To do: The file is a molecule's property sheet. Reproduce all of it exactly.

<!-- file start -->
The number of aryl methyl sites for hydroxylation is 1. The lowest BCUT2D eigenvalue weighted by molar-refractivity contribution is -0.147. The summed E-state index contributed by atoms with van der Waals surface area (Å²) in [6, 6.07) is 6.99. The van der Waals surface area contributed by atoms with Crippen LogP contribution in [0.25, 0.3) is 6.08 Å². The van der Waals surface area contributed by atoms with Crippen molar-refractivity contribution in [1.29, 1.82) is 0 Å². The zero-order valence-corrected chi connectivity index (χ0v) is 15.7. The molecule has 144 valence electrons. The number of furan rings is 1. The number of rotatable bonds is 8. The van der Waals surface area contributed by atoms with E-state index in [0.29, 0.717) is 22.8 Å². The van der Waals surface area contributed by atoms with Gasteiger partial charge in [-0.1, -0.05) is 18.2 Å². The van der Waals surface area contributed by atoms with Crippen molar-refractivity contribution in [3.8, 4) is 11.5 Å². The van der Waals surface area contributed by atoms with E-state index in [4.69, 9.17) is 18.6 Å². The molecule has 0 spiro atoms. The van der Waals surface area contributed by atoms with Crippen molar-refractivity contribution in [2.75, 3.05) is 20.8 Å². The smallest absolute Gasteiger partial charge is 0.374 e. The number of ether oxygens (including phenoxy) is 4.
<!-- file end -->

The number of aryl methyl sites for hydroxylation is 1. The lowest BCUT2D eigenvalue weighted by molar-refractivity contribution is -0.147. The summed E-state index contributed by atoms with van der Waals surface area (Å²) in [6, 6.07) is 6.99. The van der Waals surface area contributed by atoms with Crippen LogP contribution in [0.25, 0.3) is 6.08 Å². The van der Waals surface area contributed by atoms with Crippen molar-refractivity contribution in [1.29, 1.82) is 0 Å². The zero-order valence-corrected chi connectivity index (χ0v) is 15.7. The molecule has 144 valence electrons. The number of furan rings is 1. The number of rotatable bonds is 8. The van der Waals surface area contributed by atoms with E-state index in [0.29, 0.717) is 22.8 Å². The van der Waals surface area contributed by atoms with Gasteiger partial charge in [-0.1, -0.05) is 18.2 Å². The van der Waals surface area contributed by atoms with Crippen molar-refractivity contribution in [3.8, 4) is 11.5 Å². The van der Waals surface area contributed by atoms with E-state index in [4.69, 9.17) is 18.6 Å². The molecule has 0 spiro atoms. The van der Waals surface area contributed by atoms with Crippen molar-refractivity contribution in [2.75, 3.05) is 20.8 Å². The smallest absolute Gasteiger partial charge is 0.374 e. The number of ether oxygens (including phenoxy) is 4.